General Motors launched its Saturn automobile manufacturing company in 1990, largely in response to the success of Japanese small-car imports in the United States. Saturn's headquarters and primary manufacturing facility are located in Spring Hill, Tennessee.
Saturn is known for its company-wide "no-haggle" sale policy. Saturn dealers (called "retailers" by the company) are encouraged to sell vehicles at list price. Customer satisfaction with dealer service is among the highest of any car brand in the U.S. The company also won praise for its environmentally-conscious manufacturing processes and for its innovations such as using flexible plastic side panels on its cars to avoid minor dents.
When it was launched, Saturn was a significant departure for GM. The company's products used a dedicated platform (the Z-body), a dedicated engine (the 1.9 L Saturn I4 engine), and were made at a dedicated plant (in Spring Hill). In fact, the company's three car models (SL, SC, and SW) were all just a single car in three different body styles, and the company referred to all three as Saturns. All of the original Saturns featured dent-resistant plastic body panels which were also touted as allowing the company to change the look of the vehicles at will. However, in practice, the company kept the vehicles mostly unchanged for years.
The first real change came with the 2000 Saturn L-Series midsize car. It shared the GM Epsilon platform with the Opel Vectra, along with its engine, and was built at a GM factory in Wilmington, Delaware.
Today, the company shares GM's Delta and Theta automobile platforms, along with the company's Ecotec engine, and vehicles are built at many GM plants along with the Spring Hill factory. The Saturn VUE even uses a Honda engine, and the plastic body panels will be discontinued on most future vehicles.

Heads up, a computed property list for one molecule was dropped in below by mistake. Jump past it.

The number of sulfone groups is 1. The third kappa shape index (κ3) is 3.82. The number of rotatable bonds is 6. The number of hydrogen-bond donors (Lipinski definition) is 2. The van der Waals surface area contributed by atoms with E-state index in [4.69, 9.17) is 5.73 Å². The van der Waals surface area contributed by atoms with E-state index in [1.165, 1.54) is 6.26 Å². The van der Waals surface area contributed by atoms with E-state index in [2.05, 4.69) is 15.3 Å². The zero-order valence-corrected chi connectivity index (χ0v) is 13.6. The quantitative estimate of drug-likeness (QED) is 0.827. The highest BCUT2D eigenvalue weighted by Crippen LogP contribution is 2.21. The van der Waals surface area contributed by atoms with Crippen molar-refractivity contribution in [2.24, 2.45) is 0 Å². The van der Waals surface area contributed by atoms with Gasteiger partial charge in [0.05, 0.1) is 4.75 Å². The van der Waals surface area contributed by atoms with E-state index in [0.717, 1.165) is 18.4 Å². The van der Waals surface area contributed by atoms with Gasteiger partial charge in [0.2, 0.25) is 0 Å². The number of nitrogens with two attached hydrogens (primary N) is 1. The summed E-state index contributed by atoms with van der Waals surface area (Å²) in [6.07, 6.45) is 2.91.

In recent years, Saturn has been criticized for not keeping pace with the rest of the automotive industry, most recently for the low quality of the new ION series. Sales have been declining, and the ION production lines were halted for two weeks in 2003 to allow dealer inventory to reduce. The L-series line was canceled after production of the 2005 models.
Saturn is currently in transition. General Motors has given Saturn a wealth of new products including the Sky roadster, Aura sedan, redesigned ION compact sedan/hatchback, redesigned VUE, and a large SUV built off of the GM Lambda platform. To save money, GM decided that Saturn and Opel will share numerous models that differ only slightly. For example, the redesigned VUE will be the same as the Opel Frontera, the Sky is the same as the new Opel Speedster, the next ION will be the same as the next Opel Astra, and the Aura is very similar to the Opel Vectra.
The Saturn brand will be repositioned in the upper-end of the family car market, stopping just south of entry-level luxury. Volkswagen is in the same market position that GM wants to take Saturn (only going as high as the Passat). Saturn faces a struggle in achieving a premium image. When GM showed the Aura to a focus group with no badge on it, participants gave it a rating of 5/5 in terms of desirability and style. When they discovered that they were looking at a Saturn, the average rating dropped to 2.5/5.
The company's independent manufacturing operations are in doubt, however. GM has begun moving Saturn production away from Spring Hill, and announced that that plant would be integrated with the company's regular plant mix, producing product for all GM brands. It is currently being retooled for larger cars, and the shop to produce Saturn's iconic plastic body panels is being dismantled as the company moves to conventional steel panels.
The company will soon offer two sub-lines of vehicles: "Redline" Saturns are performance-oriented, while "Greenline" cars will be more environmentally friendly. The VUE and ION Redline models, launched in 2004, will be joined by a Greenline VUE in 2007.
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